Is Your Radio Station Website a Destination or Disappointment?


Obviously, my passion is radio station websites. I spend a lot of time navigating radio station websites all over the world and consider their efficacy from both a marketing and user perspective. I’m often surprised by odd navigational choices, inconsistent calls-to-action, and content that provides little informational value, much less a reason for me to return again tomorrow.

Your website should have fresh and relevant content, but it should be attractive so that it invites visitors back. Visitors flock to attractive destinations. A website with a great design and relevant content provides a better user experience that can help in building your station brand, gaining more visitors, and boosting your digital sales.

Is your website a destination or a disappointment?

As an industry, radio is faced with doing more online or falling behind. This means increasing competition for online visitors, not just people listening to your terrestrial station. So, we must continually ask ourselves, “Is my website a digital destination, or a disappointment?”

We’ve preached many times that all digital roads – from social media, organic and search, digital display and ads, and email campaigns – should all lead to your websites.  So, it must be up to the challenge. I’m talking about containing useful and engaging content, information that is easy to find, and tasks that are simple to complete.

You might look at your station website every day, so it may be difficult to look at it with fresh eyes. Regardless, try pretending that you’re someone new to town and have never been to the site.  Ask yourself these questions…

  1. Why would I want to visit this website today and what would make me come back tomorrow? Can you immediately see something that would immediately draw you in, if you simply stumbled onto the website without any prior knowledge of the radio station?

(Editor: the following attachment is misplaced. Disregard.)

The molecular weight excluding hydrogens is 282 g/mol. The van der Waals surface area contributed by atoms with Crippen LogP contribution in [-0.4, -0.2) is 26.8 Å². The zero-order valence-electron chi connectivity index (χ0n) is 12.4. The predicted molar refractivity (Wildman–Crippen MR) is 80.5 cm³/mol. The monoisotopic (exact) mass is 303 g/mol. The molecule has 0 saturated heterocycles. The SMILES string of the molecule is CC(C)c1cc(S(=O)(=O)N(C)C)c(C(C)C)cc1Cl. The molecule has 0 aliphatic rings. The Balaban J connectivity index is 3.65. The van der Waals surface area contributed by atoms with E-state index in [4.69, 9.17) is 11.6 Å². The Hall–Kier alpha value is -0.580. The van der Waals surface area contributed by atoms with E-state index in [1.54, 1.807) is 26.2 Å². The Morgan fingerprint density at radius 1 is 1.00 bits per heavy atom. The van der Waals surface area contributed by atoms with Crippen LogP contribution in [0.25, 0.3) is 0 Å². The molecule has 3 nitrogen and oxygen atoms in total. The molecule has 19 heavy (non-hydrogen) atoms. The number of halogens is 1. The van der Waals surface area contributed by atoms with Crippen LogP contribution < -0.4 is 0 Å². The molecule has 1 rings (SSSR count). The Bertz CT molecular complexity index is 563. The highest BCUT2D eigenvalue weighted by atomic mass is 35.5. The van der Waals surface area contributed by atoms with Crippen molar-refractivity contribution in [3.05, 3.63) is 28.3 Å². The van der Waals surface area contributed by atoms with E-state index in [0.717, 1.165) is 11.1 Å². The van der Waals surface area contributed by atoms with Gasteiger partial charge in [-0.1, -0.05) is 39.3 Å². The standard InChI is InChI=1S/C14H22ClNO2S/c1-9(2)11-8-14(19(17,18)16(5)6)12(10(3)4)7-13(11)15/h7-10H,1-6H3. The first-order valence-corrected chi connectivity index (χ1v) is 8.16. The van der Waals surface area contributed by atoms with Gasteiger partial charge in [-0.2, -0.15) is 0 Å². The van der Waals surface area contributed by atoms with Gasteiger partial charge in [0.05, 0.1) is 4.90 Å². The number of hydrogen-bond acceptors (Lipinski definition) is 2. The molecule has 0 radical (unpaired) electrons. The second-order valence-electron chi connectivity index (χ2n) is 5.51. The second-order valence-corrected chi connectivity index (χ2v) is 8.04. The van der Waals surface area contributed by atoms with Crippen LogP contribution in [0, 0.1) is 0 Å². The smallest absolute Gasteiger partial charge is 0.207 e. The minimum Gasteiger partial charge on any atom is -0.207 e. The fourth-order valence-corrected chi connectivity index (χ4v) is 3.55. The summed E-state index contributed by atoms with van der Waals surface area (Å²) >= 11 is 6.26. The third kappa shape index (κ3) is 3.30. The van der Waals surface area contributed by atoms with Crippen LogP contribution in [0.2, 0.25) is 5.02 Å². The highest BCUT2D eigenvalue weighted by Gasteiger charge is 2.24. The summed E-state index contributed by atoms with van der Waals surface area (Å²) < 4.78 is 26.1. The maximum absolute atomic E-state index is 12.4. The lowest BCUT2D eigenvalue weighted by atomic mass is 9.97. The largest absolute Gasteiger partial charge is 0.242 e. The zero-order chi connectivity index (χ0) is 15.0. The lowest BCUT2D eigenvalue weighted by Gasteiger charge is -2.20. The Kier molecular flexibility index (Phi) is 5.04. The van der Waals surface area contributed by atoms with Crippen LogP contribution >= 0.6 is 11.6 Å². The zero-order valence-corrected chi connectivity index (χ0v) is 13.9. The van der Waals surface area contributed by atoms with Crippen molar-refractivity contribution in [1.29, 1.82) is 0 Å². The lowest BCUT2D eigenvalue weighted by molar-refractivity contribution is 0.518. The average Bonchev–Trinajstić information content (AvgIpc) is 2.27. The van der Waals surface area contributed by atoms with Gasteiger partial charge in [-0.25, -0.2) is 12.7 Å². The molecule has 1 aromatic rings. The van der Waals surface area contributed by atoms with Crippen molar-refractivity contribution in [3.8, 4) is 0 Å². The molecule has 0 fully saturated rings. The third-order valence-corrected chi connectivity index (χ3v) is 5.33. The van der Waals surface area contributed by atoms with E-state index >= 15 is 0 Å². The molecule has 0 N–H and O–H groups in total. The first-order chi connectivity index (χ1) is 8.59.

2. What do the website owners want me to do once I get here? Is their main focus me entering a certain contest, visiting a local event, learning about news in my area, or just playing the stream? By the way, playing the stream is NOT a call to action or end game. It should be what the person does WHILE they navigate around the website.
  3. Is the website well-organized with easy navigation and clear calls to action? Multiple slides of every daypart are not effective in moving people around the website. They are most often a distraction.
  4. Can I easily find the information I’m looking for? I should be able to easily find specifics about a news story, event, contest, or even something about the on-air personality.
  5. Is your navigation menu clean and in words that regular people would understand rather than industry jargon that is only familiar to us radio people?
  6. Can I complete tasks easily? Examine the process of signing up for a contest or contacting the radio station. What obstacles could be removed to make these processes easier and faster?
  7. Does the website support the station and company brand? When you have multiple people editing the website, brand updates and site updates can become disjointed. Does the logo look the same as it does on your social channels or is it a different color or stretched to fit a certain box? These small details can convey a disjointed brand experience.

Prioritizing the User Experience

User experience (UX) refers to the process of designing and creating digital products that provide meaningful and relevant experiences to users. Regular usability testing is a crucial component of UX.

If you’ve never completed a website usability test, Seth Resler with Jacobs Media has some great tips for that in his “Connecting the Dots” blog: